Yes, exoplanets can have oxygen without alien life

The discovery of life on another world would be a monumental moment in the history of human civilization. The most likely way we will, one day, find alien life will be discovering chemical markers of life in the atmosphere of planets orbiting distant stars.

One of these markers is oxygen, which currently makes up a little over 20 percent of the atmosphere of our own world. However, our own world held onto relatively little oxygen until 2.4 billion years ago, when oxygen-producing cyanobacteria filled the atmosphere with the gas, leading to the first widespread extinction — the Great Oxidation event. Many lifeforms on Earth today, including human beings, are now dependent on this life-giving gas.

“Oxygen is a promising exoplanet biosignature due to the evolutionary advantage conferred by harnessing starlight for photosynthesis, and the apparent low likelihood of maintaining oxygen‐rich atmospheres without life,” researchers explained in an article published in the journal AGU Advances.

Ollie ollie exoplanet!

There are three scenarios through which we might discover life. The first of these, and the least likely, is the arrival on our planet of members of an intelligent civilization in spacecraft. The second means of finding life would be the detection of an intelligent signal from another world, most likely through radio waves. The most-likely scenario would be the discovery of gases, like large quantities of oxygen, methane, or phosphine, in the atmosphere of an alien world.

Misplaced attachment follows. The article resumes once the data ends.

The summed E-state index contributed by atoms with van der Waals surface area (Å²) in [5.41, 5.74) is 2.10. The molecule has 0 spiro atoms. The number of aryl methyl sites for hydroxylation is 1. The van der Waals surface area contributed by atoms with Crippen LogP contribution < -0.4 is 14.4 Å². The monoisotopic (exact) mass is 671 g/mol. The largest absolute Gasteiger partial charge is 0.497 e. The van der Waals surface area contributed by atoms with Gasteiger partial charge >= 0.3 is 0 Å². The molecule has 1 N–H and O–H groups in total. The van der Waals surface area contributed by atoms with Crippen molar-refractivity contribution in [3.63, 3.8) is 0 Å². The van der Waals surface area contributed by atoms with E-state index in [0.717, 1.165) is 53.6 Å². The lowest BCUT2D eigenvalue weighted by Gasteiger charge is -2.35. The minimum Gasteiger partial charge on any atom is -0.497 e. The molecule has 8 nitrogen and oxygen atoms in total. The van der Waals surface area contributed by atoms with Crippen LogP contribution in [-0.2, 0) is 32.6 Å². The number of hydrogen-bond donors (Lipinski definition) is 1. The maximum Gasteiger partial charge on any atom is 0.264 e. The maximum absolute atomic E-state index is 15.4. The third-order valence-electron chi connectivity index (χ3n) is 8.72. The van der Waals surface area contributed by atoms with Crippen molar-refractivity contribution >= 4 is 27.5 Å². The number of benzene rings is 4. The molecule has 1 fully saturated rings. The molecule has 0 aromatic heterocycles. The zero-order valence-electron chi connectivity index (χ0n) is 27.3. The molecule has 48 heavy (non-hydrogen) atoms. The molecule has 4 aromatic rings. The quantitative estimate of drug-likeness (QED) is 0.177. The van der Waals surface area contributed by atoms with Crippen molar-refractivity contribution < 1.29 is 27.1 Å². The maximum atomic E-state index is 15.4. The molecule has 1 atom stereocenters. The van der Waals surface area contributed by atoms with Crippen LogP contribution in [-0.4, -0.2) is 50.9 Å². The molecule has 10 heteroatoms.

The James Webb Space Telescope should soon become the latest planet hunter in the search for exoplanets — some of which might be home to life. We talk with Scott Lambros, NASA’s instrument systems manager on this revolutionary observatory in space.

A new study from researchers at UC Santa Cruz highlights the need for an array of next-generation telescopes capable of searching exoplanets for multiple, independent, signs of life.

“This is useful because it shows there are ways to get oxygen in the atmosphere without life, but there are other observations you can make to help distinguish these false positives from the real deal. For each scenario, we try to say what your telescope would need to be able to do to distinguish this from biological oxygen,” Joshua Krissansen-Totton, a Sagan Fellow in the Department of Astronomy and Astrophysics at UC Santa Cruz, explains.

Researchers hope that in the next 15 years or so, one or more telescopes in space will be capable of directly imaging exoplanets orbiting other stars, and studying the chemical makeup of their atmospheres. Such study could provide multiple means to detect life on other worlds, providing additional evidence for the discovery.

“There has a been a lot of discussion about whether detection of oxygen is ‘enough’ of a sign of life. This work really argues for needing to know the context of your detection. What other molecules are found in addition to oxygen, or not found, and what does that tell you about the planet’s evolution?” Jonathan Fortney, professor of astronomy and astrophysics at UCSC stated.

Credit: J. Krissansen-Totton